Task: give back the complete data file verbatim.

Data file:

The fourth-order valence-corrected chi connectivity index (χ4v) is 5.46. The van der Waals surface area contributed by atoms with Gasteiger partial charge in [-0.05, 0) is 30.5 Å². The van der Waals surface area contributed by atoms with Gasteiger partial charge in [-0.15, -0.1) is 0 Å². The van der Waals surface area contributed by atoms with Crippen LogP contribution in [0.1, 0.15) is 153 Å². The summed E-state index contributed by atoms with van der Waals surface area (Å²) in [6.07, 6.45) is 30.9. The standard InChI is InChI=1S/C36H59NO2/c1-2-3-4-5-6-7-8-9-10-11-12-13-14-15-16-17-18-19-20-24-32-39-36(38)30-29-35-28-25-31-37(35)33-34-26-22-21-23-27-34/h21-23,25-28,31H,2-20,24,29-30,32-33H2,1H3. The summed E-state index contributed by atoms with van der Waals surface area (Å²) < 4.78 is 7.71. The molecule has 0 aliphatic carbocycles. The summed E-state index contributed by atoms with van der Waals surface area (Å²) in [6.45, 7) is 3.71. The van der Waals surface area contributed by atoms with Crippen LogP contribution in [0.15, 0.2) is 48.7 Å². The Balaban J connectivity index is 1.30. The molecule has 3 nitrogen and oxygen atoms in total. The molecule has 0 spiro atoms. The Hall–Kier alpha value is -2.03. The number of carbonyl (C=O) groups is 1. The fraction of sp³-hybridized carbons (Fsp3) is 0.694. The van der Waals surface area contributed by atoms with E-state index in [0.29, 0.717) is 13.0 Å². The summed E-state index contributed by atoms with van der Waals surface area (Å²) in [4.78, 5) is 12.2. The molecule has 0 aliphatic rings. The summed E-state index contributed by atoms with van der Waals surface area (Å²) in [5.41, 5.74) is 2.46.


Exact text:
The fourth-order valence-corrected chi connectivity index (χ4v) is 5.46. The van der Waals surface area contributed by atoms with Gasteiger partial charge in [-0.05, 0) is 30.5 Å². The van der Waals surface area contributed by atoms with Gasteiger partial charge in [-0.15, -0.1) is 0 Å². The van der Waals surface area contributed by atoms with Crippen LogP contribution in [0.1, 0.15) is 153 Å². The summed E-state index contributed by atoms with van der Waals surface area (Å²) in [6.07, 6.45) is 30.9. The standard InChI is InChI=1S/C36H59NO2/c1-2-3-4-5-6-7-8-9-10-11-12-13-14-15-16-17-18-19-20-24-32-39-36(38)30-29-35-28-25-31-37(35)33-34-26-22-21-23-27-34/h21-23,25-28,31H,2-20,24,29-30,32-33H2,1H3. The summed E-state index contributed by atoms with van der Waals surface area (Å²) < 4.78 is 7.71. The molecule has 0 aliphatic carbocycles. The summed E-state index contributed by atoms with van der Waals surface area (Å²) in [6.45, 7) is 3.71. The van der Waals surface area contributed by atoms with Crippen LogP contribution in [0.15, 0.2) is 48.7 Å². The Balaban J connectivity index is 1.30. The molecule has 3 nitrogen and oxygen atoms in total. The molecule has 0 spiro atoms. The Hall–Kier alpha value is -2.03. The number of carbonyl (C=O) groups is 1. The fraction of sp³-hybridized carbons (Fsp3) is 0.694. The van der Waals surface area contributed by atoms with E-state index in [0.29, 0.717) is 13.0 Å². The summed E-state index contributed by atoms with van der Waals surface area (Å²) in [4.78, 5) is 12.2. The molecule has 0 aliphatic rings. The summed E-state index contributed by atoms with van der Waals surface area (Å²) in [5.41, 5.74) is 2.46.